Introduction Famous Quotes - Aristotle - Bradley - Einstein - Faraday - Hume - Kant - Leibniz - Lorentz - Maxwell - Nietzsche - Plato - Schrodinger - Smolin - Spinoza - Wolff - Quotes on Truth & Reality - Importance / Love of Philosophy - Quotes on Understanding New Ideas - Famous Quotes on Education - Top of Page

Famous Quotes , Gottfried Leibniz. Philosophical Investigations. Famous Quotes Gottfried Leibniz, Philosophical Investigations, 1670

Reality cannot be found except in One single source, because of the interconnection of all things with one another. I maintain also that substances, whether material or immaterial, cannot be conceived in their bare essence without any activity, activity being of the essence of substance in general. (Leibniz, 1670)

I hold that the mark of a genuine idea is that its possibility can be proved, either a priori by conceiving its cause or reason, or a posteriori when experience teaches us that it is in fact in nature. (Leibniz, 1670)

Indeed in general I hold that there is nothing truer than happiness, and nothing happier and sweeter than truth. (Leibniz, 1670)

I agree with you that it is important to examine our presuppositions, throughly and once for all, in order to establish something solid. For I hold that it is only when we can prove all that we bring forward that we perfectly understand the thing under consideration. I know that the common herd takes little pleasure in these researches, but I know also that the common herd take little pains thoroughly to understand things. (Leibniz, 1670)

It is a good thing to proceed in order and to establish propositions. This is the way to gain ground and to progress with certainty. (Leibniz, 1670)

...a distinction must be made between true and false ideas, and that too much rein must not be given to a man's imagination under pretext of its being a clear and distinct intellection. (Leibniz, 1670)

But it is the knowledge of necessary and eternal truths which distinguishes us from mere animals, and gives us reason and the sciences, raising us to knowledge of ourselves and God. It is this in us which we call the rational soul or mind. (Leibniz, 1670)

When a truth is necessary, the reason for it can be found by analysis, that is, by resolving it into simpler ideas and truths until the primary ones are reached. It is this way that in mathematics speculative theorems and practical canons are reduced by analysis to definitions, axioms and postulates. (Leibniz, 1670)

..This is why the ultimate reason of things must lie in a necessary substance, in which the differentiation of the changes only exists eminently as in their source; and this is what we call God. (Leibniz, 1670)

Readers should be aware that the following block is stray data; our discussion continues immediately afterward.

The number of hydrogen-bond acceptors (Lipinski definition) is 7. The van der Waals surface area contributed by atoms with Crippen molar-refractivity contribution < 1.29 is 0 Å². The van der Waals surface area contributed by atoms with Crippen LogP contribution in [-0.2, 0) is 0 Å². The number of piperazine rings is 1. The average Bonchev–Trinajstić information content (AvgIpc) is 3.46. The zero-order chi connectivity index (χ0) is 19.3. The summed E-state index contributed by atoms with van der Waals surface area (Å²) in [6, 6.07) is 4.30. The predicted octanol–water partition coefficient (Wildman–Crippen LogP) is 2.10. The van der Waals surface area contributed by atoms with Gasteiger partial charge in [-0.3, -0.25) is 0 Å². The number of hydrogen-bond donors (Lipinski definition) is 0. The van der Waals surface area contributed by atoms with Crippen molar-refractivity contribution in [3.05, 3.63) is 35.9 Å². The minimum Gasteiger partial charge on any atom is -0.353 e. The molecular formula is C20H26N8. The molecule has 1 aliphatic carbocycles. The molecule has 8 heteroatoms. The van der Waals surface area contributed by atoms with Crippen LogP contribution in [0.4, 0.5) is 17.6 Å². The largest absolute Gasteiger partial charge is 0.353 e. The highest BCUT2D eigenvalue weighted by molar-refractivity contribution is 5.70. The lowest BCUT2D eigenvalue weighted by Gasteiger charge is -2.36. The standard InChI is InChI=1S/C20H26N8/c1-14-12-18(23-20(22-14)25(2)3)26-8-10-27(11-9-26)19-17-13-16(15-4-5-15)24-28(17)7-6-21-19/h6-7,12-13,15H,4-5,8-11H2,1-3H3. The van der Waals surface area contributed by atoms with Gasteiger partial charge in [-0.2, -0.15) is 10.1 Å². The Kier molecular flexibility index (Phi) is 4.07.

Thus God alone is the primary Unity, or original simple substance, from which all monads, created and derived, are produced. (Leibniz, 1670)

Now this connection or adaption of all created things with each, and of each with all the rest, means that each simple substance has relations which express all the others, and that consequently it is a perpetual living mirror of the universe. (Leibniz, 1670)

1. The monad, of which we shall speak here, is nothing but a simple substance which enters into compounds; simple, that is to say, without parts. (Leibniz, 1670)
2. And there must be simple substances, because there are compounds; for the compound is nothing but a collection or aggregatum of simples. (Leibniz, 1670)
3. Now where there are no parts, there neither extension, nor shape, nor divisibility is possible. And these monads are the true atoms of nature and, in a word, the elements of things. (Leibniz, 1670)
5. There is no way in which a simple substance could begin in the course of nature, since it cannot be formed by means of compounding. (Leibniz, 1670)
9. Indeed every monad must be different from every other. For there are never in nature two beings, which are precisely alike, and in which it is not possible to find some difference which is internal, or based on some intrinsic quality. (Leibniz, 1670)
10. I also take it as granted that every created thing, and consequently the created monad also, is subject to change, and indeed that this change is continual in each one. (Leibniz, 1670)


Introduction Famous Quotes - Aristotle - Bradley - Einstein - Faraday - Hume - Kant - Leibniz - Lorentz - Maxwell - Nietzsche - Plato - Schrodinger - Smolin - Spinoza - Wolff - Quotes on Truth & Reality - Importance / Love of Philosophy - Quotes on Understanding New Ideas - Famous Quotes on Education - Top of Page

Famous Quotes , Hendrik Lorentz. Famous Quotes Hendrik Lorentz, 1906

I cannot but regard the ether, which can be the seat of an electromagnetic field with its energy and its vibrations, as endowed with a certain degree of substantiality, however different it may be from all ordinary matter. (Lorentz)

Indeed one of the most important of our fundamental assumptions must be that the ether not only occupies all space between molecules, atoms, or electrons, but that it pervades all these particles. We shall add the hypothesis that, though the particles may move, the ether always remains at rest. (Lorentz, 1906)

(Albert Einstein on Hendrik Lorentz, 1954) Everybody felt his superiority, but nobody felt oppressed by it. Though he had no illusions about people and human affairs, he was full of kindness toward everybody and everything. Never did he give the impression of domineering, always of serving and helping. He was extremely conscientious, without allowing anything to assume undue importance; a subtle humor guarded him, which was reflected in his eyes and in his smile. (Albert Einstein, 1954)